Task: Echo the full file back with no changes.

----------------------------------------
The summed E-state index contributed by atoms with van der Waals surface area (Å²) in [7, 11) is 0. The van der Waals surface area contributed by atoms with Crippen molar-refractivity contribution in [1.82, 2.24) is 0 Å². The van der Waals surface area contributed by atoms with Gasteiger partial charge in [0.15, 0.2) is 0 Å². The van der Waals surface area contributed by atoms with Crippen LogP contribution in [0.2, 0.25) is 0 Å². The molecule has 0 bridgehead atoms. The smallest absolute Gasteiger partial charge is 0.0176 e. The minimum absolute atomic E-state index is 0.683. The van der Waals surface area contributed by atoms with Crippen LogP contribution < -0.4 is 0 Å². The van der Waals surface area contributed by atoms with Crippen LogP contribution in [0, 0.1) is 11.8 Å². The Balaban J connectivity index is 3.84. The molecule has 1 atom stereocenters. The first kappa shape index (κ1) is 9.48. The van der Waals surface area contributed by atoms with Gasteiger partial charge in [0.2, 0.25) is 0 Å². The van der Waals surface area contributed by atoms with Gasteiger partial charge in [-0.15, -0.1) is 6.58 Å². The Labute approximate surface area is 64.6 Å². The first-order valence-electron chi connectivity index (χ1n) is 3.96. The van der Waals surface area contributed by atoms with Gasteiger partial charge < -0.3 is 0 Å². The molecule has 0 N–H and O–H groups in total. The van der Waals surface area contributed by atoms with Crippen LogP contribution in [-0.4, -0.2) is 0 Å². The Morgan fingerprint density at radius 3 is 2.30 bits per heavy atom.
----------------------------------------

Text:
The summed E-state index contributed by atoms with van der Waals surface area (Å²) in [7, 11) is 0. The van der Waals surface area contributed by atoms with Crippen molar-refractivity contribution in [1.82, 2.24) is 0 Å². The van der Waals surface area contributed by atoms with Gasteiger partial charge in [0.15, 0.2) is 0 Å². The van der Waals surface area contributed by atoms with Crippen LogP contribution in [0.2, 0.25) is 0 Å². The molecule has 0 bridgehead atoms. The smallest absolute Gasteiger partial charge is 0.0176 e. The minimum absolute atomic E-state index is 0.683. The van der Waals surface area contributed by atoms with Crippen LogP contribution < -0.4 is 0 Å². The van der Waals surface area contributed by atoms with Crippen LogP contribution in [0, 0.1) is 11.8 Å². The Balaban J connectivity index is 3.84. The molecule has 1 atom stereocenters. The first kappa shape index (κ1) is 9.48. The van der Waals surface area contributed by atoms with Gasteiger partial charge in [0.2, 0.25) is 0 Å². The van der Waals surface area contributed by atoms with Gasteiger partial charge in [-0.15, -0.1) is 6.58 Å². The Labute approximate surface area is 64.6 Å². The first-order valence-electron chi connectivity index (χ1n) is 3.96. The van der Waals surface area contributed by atoms with Gasteiger partial charge < -0.3 is 0 Å². The molecule has 0 N–H and O–H groups in total. The van der Waals surface area contributed by atoms with Crippen LogP contribution in [-0.4, -0.2) is 0 Å². The Morgan fingerprint density at radius 3 is 2.30 bits per heavy atom.